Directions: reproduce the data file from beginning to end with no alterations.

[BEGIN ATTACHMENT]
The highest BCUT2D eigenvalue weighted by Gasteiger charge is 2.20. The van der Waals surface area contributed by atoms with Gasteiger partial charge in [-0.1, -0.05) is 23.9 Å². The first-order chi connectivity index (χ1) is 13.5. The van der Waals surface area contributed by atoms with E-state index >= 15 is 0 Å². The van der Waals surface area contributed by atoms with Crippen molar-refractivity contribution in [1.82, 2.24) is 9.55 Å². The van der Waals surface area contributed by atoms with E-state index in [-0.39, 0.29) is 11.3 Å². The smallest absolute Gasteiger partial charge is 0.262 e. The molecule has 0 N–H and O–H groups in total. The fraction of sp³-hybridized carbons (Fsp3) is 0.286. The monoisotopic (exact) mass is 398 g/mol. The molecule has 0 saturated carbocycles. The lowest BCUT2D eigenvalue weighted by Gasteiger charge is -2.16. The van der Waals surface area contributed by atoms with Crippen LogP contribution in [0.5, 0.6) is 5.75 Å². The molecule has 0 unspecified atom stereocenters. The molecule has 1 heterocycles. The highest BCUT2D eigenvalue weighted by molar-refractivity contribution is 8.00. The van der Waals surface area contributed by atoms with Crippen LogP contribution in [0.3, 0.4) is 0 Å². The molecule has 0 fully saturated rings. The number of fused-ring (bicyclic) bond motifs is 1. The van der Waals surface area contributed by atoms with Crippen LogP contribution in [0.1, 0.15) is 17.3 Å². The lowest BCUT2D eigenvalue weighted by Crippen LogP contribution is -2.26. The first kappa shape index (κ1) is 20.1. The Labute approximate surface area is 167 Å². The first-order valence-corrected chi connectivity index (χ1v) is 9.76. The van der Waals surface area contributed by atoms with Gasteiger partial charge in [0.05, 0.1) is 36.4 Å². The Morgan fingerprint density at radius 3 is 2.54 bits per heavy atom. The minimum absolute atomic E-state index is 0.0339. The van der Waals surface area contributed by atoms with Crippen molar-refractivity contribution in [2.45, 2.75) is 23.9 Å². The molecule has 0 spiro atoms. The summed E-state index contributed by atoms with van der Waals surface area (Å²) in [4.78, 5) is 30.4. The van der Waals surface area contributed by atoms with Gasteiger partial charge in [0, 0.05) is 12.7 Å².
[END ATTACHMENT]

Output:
The highest BCUT2D eigenvalue weighted by Gasteiger charge is 2.20. The van der Waals surface area contributed by atoms with Gasteiger partial charge in [-0.1, -0.05) is 23.9 Å². The first-order chi connectivity index (χ1) is 13.5. The van der Waals surface area contributed by atoms with E-state index >= 15 is 0 Å². The van der Waals surface area contributed by atoms with Crippen molar-refractivity contribution in [1.82, 2.24) is 9.55 Å². The van der Waals surface area contributed by atoms with E-state index in [-0.39, 0.29) is 11.3 Å². The smallest absolute Gasteiger partial charge is 0.262 e. The molecule has 0 N–H and O–H groups in total. The fraction of sp³-hybridized carbons (Fsp3) is 0.286. The monoisotopic (exact) mass is 398 g/mol. The molecule has 0 saturated carbocycles. The lowest BCUT2D eigenvalue weighted by Gasteiger charge is -2.16. The van der Waals surface area contributed by atoms with Crippen LogP contribution in [0.5, 0.6) is 5.75 Å². The molecule has 0 unspecified atom stereocenters. The molecule has 1 heterocycles. The highest BCUT2D eigenvalue weighted by molar-refractivity contribution is 8.00. The van der Waals surface area contributed by atoms with Crippen LogP contribution in [0.3, 0.4) is 0 Å². The molecule has 0 fully saturated rings. The number of fused-ring (bicyclic) bond motifs is 1. The van der Waals surface area contributed by atoms with Crippen LogP contribution in [0.1, 0.15) is 17.3 Å². The lowest BCUT2D eigenvalue weighted by Crippen LogP contribution is -2.26. The first kappa shape index (κ1) is 20.1. The Labute approximate surface area is 167 Å². The first-order valence-corrected chi connectivity index (χ1v) is 9.76. The van der Waals surface area contributed by atoms with Gasteiger partial charge in [0.05, 0.1) is 36.4 Å². The Morgan fingerprint density at radius 3 is 2.54 bits per heavy atom. The minimum absolute atomic E-state index is 0.0339. The van der Waals surface area contributed by atoms with Crippen molar-refractivity contribution in [2.45, 2.75) is 23.9 Å². The molecule has 0 spiro atoms. The summed E-state index contributed by atoms with van der Waals surface area (Å²) in [4.78, 5) is 30.4. The van der Waals surface area contributed by atoms with Gasteiger partial charge in [0, 0.05) is 12.7 Å².